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Manner of victory over Tyrone proves that Kerry are a different animal now



by Adam Moynihan

"There’s no one harder on Kerry than our own people." As assertions go, it wasn't quite 'Páidí in South Africa', but Jack O’Connor’s post-match comments regarding Kerry fans and their tendency to err on the negative side rang true.

Kerry had just demolished Tyrone in Croke Park. It was a commanding, double-scores win that underlined the reigning champions’ credentials as one of the frontrunners for the 2023 All-Ireland.

What Jack was alluding to was that few had predicted such an outcome, particularly at home in The Kingdom. While most pundits tentatively backed Kerry to get the job done, many of the fans I spoke to last week were worried that this would be their last day out of the summer.

The fact that it was Tyrone in the other corner did little to boost confidence levels. Memories of 2021 and that ambush in the rescheduled semi-final still haunted them.

There seems to be this perception in the rest of the country that Kerry fans always think their team is going to win, even when the odds are against them. I would actually say the converse is often true: a lot of Kerry fans think Kerry are going to lose, even when the odds are in their favour.

In the end, there was nothing to worry about. Kerry were brilliant and they dealt with Tyrone with relative ease. We will get one more day in Dublin out of them; Derry await in the All-Ireland semi-final on Sunday week.


Oftentimes a blowout win can be facile and a bit pointless but this one was loaded with meaning.

Firstly, and most obviously, beating Tyrone in Croke Park and settling the score from two years ago is a relief. For many of the players, that extra-time defeat will have been a career low. It can be parked now. They can beat Tyrone. Next question.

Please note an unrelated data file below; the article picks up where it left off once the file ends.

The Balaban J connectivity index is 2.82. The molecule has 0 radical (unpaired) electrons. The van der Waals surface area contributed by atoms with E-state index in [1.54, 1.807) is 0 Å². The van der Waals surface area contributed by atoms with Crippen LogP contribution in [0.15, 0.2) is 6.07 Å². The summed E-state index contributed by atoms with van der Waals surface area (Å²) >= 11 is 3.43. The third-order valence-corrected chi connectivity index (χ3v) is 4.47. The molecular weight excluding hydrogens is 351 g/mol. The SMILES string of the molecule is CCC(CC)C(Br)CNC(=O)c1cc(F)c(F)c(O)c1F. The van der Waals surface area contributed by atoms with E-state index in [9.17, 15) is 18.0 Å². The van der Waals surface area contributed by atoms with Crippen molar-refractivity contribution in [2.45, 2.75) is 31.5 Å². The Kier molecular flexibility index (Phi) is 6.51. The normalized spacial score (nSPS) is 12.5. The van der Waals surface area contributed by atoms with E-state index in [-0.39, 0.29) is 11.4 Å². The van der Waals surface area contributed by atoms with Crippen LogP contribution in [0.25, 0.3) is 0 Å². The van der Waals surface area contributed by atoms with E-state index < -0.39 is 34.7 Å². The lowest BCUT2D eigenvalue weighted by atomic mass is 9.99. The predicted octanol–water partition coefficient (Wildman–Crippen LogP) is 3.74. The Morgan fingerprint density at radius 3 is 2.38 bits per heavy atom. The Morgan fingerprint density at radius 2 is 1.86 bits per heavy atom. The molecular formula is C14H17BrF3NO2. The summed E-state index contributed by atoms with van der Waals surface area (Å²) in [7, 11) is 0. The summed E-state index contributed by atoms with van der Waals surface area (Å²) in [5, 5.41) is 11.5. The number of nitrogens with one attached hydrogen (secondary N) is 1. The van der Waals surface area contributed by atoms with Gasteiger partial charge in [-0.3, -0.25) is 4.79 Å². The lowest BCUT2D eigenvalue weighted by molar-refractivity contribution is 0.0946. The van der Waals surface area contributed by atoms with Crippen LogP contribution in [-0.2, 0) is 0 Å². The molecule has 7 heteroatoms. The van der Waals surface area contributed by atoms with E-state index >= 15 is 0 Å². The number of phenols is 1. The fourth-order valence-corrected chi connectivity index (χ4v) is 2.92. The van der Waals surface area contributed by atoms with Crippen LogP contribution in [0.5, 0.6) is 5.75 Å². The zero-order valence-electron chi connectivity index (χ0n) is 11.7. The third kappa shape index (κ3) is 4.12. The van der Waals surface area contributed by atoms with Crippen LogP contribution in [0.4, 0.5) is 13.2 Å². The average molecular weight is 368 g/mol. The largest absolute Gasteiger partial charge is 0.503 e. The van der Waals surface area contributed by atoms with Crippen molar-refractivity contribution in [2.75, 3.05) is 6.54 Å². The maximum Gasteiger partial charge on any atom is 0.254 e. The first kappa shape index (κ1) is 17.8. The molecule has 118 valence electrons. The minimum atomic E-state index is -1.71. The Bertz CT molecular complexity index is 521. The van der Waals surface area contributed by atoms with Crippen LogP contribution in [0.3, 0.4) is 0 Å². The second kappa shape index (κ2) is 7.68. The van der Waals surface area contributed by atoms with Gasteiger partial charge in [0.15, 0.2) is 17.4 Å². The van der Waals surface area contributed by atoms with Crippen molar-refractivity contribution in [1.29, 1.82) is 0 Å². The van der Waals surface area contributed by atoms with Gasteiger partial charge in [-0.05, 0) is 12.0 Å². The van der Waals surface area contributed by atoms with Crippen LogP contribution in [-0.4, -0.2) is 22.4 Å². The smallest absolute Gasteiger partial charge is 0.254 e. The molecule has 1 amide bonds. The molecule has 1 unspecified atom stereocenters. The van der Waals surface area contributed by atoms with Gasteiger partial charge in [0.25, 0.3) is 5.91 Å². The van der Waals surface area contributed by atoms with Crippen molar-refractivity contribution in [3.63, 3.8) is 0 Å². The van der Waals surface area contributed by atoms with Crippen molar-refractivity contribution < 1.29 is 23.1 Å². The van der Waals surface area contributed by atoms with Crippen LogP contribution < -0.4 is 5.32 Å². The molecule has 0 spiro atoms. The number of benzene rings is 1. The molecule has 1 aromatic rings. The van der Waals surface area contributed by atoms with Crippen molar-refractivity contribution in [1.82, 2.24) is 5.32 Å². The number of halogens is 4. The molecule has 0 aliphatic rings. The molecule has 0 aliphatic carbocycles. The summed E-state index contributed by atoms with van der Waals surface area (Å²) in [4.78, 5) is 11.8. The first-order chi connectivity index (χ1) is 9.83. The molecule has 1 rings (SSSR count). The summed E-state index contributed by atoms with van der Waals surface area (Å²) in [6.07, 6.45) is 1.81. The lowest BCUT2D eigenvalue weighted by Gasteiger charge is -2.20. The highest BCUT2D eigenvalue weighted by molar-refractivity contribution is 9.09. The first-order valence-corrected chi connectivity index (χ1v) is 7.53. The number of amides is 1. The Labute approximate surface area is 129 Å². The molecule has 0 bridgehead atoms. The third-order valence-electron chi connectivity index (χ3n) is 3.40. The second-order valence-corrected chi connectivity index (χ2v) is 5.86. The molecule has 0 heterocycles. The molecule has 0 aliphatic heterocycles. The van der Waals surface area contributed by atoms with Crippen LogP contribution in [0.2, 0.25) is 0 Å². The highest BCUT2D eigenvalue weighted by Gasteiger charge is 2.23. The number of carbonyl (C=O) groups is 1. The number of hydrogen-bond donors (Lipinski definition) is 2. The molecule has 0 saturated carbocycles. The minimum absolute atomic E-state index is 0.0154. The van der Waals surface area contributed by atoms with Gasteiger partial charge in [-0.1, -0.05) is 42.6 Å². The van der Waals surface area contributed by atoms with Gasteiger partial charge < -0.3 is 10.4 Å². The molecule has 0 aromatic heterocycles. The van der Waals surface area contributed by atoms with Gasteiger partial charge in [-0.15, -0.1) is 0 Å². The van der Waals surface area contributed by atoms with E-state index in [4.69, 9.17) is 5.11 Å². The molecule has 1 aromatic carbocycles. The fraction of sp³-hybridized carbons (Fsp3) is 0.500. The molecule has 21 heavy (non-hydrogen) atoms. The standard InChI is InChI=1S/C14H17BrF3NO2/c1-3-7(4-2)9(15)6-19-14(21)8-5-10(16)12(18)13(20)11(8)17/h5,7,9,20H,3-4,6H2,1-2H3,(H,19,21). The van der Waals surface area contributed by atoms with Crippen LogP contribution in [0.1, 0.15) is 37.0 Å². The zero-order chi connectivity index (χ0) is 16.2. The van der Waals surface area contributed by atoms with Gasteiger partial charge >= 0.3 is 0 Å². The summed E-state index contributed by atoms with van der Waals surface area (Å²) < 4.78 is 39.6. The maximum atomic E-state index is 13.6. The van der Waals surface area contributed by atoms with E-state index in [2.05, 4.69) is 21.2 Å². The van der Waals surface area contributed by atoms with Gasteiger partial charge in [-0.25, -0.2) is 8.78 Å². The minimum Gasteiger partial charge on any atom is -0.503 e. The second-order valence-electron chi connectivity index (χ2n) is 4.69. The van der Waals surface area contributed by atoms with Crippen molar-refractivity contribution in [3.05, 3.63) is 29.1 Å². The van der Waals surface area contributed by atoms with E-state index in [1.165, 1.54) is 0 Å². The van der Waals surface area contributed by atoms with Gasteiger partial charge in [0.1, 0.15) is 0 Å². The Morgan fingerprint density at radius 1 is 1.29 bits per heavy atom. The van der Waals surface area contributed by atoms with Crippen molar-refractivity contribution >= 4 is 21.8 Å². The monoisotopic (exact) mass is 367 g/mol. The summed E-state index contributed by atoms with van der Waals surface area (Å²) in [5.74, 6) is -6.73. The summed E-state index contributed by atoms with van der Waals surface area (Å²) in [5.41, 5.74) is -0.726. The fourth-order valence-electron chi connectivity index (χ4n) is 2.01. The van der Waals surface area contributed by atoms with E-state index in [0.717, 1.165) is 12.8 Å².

Kerry also proved that they have made significant improvements in key areas. In 2021, they turned the ball over 30 times. They lacked composure and patience and they ran straight into Tyrone’s trap time and time again. When they lost the ball, their defence was weak. They lacked intensity and cohesiveness, and the three goals they conceded probably cost them the All-Ireland.

On Saturday, they showed how far they have come. When faced with Tyrone’s packed defence, they were smart about it. They minded the ball, they bided their time, they avoided contact, and they punched holes when the time was right. They gave up 14 turnovers, 16 fewer than they did in 2021. Chalk and cheese.

Defensively, Kerry were a different animal completely compared to the last championship meeting between the two teams. These days Tyrone are arguably more dangerous in attack with the emergence of the excellent Canavan brothers but, as we saw throughout 2022, Jack O’Connor and his coaches seem to have cracked the defensive code.

With everyone buying into the team’s solid defensive structure, with Tadhg Morley providing the cover, and with the exceptional Jason Foley and Tom O’Sullivan nullifying Darren McCurry and Darragh Canavan, Kerry limited Tyrone to just six points in each half. Crucially, they conceded no goals.

They hunted in packs, tracked runners, and generally displayed a level of aggression rarely seen in the years prior to O’Connor’s return. On more than one occasion, lads who are fairly relaxed and unassuming off the pitch – the likes of Gavin White, Diarmuid O’Connor and Tom O’Sullivan – fronted up to an opponent after a turnover or a Kerry score to let them know that this was Kerry’s day.

Everything about the team’s demeanour pointed towards a ferocious collective desire to stand tall and to not be bullied in the manner that Tyrone have sometimes bullied Kerry in the past.

Diarmuid O’Connor’s performance is deserving of special praise. Kerry’s midfield has come in for plenty of criticism this year (I have voiced concerns myself) but he arrived in a major way against Tyrone. The talk beforehand was that Kennedy and Kilpatrick would dominate but they were ones who were dominated. O’Connor, ably assisted by his Na Gaeil clubmate Jack Barry, was immense. It was the type of all-action, 70-minute display we knew he had in him.

It’s not realistic to expect a 10 out of 10 from him in every game but if he can consistently give Kerry an 8 out of 10, it would be transformative for this team.


The Tyrone victory should also kill off this spurious notion that Kerry are a one-man team. We have been told that the defending champions would be mediocre without David Clifford – “nothing”, even. Clifford was present the last day, and he thrilled the crowd with a sensational improvised pass that led to Seánie O’Shea’s goal, but by and large he was quiet. And that was okay. His teammates made plenty of noise in his stead.